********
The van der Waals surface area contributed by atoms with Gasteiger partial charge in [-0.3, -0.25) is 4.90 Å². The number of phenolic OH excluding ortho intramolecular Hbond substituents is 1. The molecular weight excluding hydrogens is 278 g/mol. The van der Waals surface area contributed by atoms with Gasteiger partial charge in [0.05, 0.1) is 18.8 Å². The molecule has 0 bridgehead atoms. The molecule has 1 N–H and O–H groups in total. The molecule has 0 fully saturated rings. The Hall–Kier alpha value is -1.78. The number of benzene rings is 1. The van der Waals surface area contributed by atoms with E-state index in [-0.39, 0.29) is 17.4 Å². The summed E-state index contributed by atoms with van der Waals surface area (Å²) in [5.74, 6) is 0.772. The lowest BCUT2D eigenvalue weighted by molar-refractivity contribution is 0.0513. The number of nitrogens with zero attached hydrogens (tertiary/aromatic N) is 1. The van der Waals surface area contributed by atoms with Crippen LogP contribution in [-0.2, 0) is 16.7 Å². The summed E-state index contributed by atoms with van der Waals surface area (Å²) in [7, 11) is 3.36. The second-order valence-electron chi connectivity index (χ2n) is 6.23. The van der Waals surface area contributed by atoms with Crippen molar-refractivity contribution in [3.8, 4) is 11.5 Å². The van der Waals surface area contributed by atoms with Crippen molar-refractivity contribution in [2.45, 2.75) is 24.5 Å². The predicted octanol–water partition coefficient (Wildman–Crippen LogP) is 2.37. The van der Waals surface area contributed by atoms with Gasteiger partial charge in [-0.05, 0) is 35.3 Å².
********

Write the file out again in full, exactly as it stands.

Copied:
The van der Waals surface area contributed by atoms with Gasteiger partial charge in [-0.3, -0.25) is 4.90 Å². The number of phenolic OH excluding ortho intramolecular Hbond substituents is 1. The molecular weight excluding hydrogens is 278 g/mol. The van der Waals surface area contributed by atoms with Gasteiger partial charge in [0.05, 0.1) is 18.8 Å². The molecule has 0 bridgehead atoms. The molecule has 1 N–H and O–H groups in total. The molecule has 0 fully saturated rings. The Hall–Kier alpha value is -1.78. The number of benzene rings is 1. The van der Waals surface area contributed by atoms with E-state index in [-0.39, 0.29) is 17.4 Å². The summed E-state index contributed by atoms with van der Waals surface area (Å²) in [5.74, 6) is 0.772. The lowest BCUT2D eigenvalue weighted by molar-refractivity contribution is 0.0513. The number of nitrogens with zero attached hydrogens (tertiary/aromatic N) is 1. The van der Waals surface area contributed by atoms with Crippen LogP contribution in [-0.2, 0) is 16.7 Å². The summed E-state index contributed by atoms with van der Waals surface area (Å²) in [7, 11) is 3.36. The second-order valence-electron chi connectivity index (χ2n) is 6.23. The van der Waals surface area contributed by atoms with Crippen molar-refractivity contribution in [3.8, 4) is 11.5 Å². The van der Waals surface area contributed by atoms with Crippen molar-refractivity contribution in [2.45, 2.75) is 24.5 Å². The predicted octanol–water partition coefficient (Wildman–Crippen LogP) is 2.37. The van der Waals surface area contributed by atoms with Gasteiger partial charge in [-0.05, 0) is 35.3 Å².